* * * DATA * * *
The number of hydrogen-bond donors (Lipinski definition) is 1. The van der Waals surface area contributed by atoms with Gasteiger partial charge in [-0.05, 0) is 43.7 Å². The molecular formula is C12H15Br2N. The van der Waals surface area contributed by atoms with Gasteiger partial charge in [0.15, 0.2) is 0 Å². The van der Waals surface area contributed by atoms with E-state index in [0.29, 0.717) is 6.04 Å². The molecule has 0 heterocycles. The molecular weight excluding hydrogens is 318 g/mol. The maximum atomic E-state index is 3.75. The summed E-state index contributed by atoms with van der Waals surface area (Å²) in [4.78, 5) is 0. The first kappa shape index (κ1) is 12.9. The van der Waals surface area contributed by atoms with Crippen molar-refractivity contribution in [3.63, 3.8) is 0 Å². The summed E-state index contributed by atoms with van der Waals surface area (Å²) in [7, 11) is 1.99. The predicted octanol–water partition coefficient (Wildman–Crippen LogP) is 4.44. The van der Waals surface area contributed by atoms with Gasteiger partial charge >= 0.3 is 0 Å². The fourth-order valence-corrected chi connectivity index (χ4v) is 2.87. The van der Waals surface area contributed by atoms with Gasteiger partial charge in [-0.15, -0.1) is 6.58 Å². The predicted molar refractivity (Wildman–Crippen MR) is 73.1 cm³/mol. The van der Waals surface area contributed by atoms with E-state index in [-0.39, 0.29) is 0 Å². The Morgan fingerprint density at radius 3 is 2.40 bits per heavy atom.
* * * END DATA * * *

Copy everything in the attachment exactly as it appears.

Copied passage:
The number of hydrogen-bond donors (Lipinski definition) is 1. The van der Waals surface area contributed by atoms with Gasteiger partial charge in [-0.05, 0) is 43.7 Å². The molecular formula is C12H15Br2N. The van der Waals surface area contributed by atoms with Gasteiger partial charge in [0.15, 0.2) is 0 Å². The van der Waals surface area contributed by atoms with E-state index in [0.29, 0.717) is 6.04 Å². The molecule has 0 heterocycles. The molecular weight excluding hydrogens is 318 g/mol. The maximum atomic E-state index is 3.75. The summed E-state index contributed by atoms with van der Waals surface area (Å²) in [4.78, 5) is 0. The first kappa shape index (κ1) is 12.9. The van der Waals surface area contributed by atoms with Crippen molar-refractivity contribution in [3.63, 3.8) is 0 Å². The summed E-state index contributed by atoms with van der Waals surface area (Å²) in [7, 11) is 1.99. The predicted octanol–water partition coefficient (Wildman–Crippen LogP) is 4.44. The van der Waals surface area contributed by atoms with Gasteiger partial charge >= 0.3 is 0 Å². The fourth-order valence-corrected chi connectivity index (χ4v) is 2.87. The van der Waals surface area contributed by atoms with Gasteiger partial charge in [-0.15, -0.1) is 6.58 Å². The predicted molar refractivity (Wildman–Crippen MR) is 73.1 cm³/mol. The van der Waals surface area contributed by atoms with E-state index in [-0.39, 0.29) is 0 Å². The Morgan fingerprint density at radius 3 is 2.40 bits per heavy atom.